Microinjection of the catalytic subunit of cAMP-dependent protein kinase (A-kinase) into living fibroblasts or the treatment of these cells with agents that elevate the intracellular cAMP level caused marked alterations in cell morphology including a rounded phenotype and a complete loss of actin microfilament bundles. These effects were transient and fully reversible. Two-dimensional gel electrophoresis was used to analyze the changes in phosphoproteins from cells injected with A-kinase. These experiments showed that accompanying the disassembly of actin microfilaments, phosphorylation of myosin light chain kinase (MLCK) increased and concomitantly, the phosphorylation of myosin P-light chain decreased. Moreover, inhibiting MLCK activity via microinjection of affinity-purified antibodies specific to native MLCK caused a complete loss of microfilament bundle integrity and a decrease in myosin P-light chain phosphorylation, similar to that seen after injection of A-kinase. These data support the idea that A-kinase may regulate microfilament integrity through the phosphorylation and inhibition of MLCK activity in nonmuscle cells.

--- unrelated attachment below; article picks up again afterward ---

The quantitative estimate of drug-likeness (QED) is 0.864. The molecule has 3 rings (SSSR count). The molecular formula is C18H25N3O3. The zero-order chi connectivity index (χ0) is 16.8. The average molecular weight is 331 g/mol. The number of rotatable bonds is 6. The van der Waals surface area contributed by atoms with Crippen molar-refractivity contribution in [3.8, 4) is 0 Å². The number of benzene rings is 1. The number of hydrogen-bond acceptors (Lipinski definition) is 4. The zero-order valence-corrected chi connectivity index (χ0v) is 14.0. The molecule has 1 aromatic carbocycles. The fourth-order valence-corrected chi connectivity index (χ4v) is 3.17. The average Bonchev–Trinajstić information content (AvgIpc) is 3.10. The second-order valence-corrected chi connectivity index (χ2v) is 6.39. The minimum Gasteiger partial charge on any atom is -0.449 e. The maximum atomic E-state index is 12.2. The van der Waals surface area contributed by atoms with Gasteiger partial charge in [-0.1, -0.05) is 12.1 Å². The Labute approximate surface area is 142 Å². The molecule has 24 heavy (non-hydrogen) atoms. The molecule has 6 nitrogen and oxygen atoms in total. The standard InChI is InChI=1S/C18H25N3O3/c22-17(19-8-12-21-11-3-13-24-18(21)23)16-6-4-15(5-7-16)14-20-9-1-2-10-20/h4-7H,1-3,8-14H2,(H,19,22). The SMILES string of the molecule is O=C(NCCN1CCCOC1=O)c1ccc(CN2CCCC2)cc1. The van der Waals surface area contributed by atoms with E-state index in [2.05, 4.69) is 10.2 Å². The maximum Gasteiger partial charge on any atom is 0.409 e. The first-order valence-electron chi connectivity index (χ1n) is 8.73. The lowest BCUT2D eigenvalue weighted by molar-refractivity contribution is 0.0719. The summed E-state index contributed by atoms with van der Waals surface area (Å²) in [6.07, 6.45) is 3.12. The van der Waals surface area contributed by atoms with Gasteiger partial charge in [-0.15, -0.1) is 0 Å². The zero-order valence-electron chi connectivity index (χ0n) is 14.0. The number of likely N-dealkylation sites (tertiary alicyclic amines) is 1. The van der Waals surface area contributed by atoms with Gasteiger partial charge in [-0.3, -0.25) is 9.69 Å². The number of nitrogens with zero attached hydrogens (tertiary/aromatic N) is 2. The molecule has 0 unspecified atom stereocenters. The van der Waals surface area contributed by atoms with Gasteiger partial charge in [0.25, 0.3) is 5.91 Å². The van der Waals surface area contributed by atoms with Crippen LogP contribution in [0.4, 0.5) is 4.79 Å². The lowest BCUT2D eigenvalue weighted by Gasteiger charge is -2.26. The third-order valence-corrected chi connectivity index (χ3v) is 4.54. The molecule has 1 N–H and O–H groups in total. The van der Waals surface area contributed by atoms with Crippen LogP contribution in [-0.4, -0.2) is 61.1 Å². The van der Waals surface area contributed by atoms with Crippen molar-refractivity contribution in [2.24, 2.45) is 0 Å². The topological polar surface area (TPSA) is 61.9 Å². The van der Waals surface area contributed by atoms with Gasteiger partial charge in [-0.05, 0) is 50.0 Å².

This content is only available as a PDF.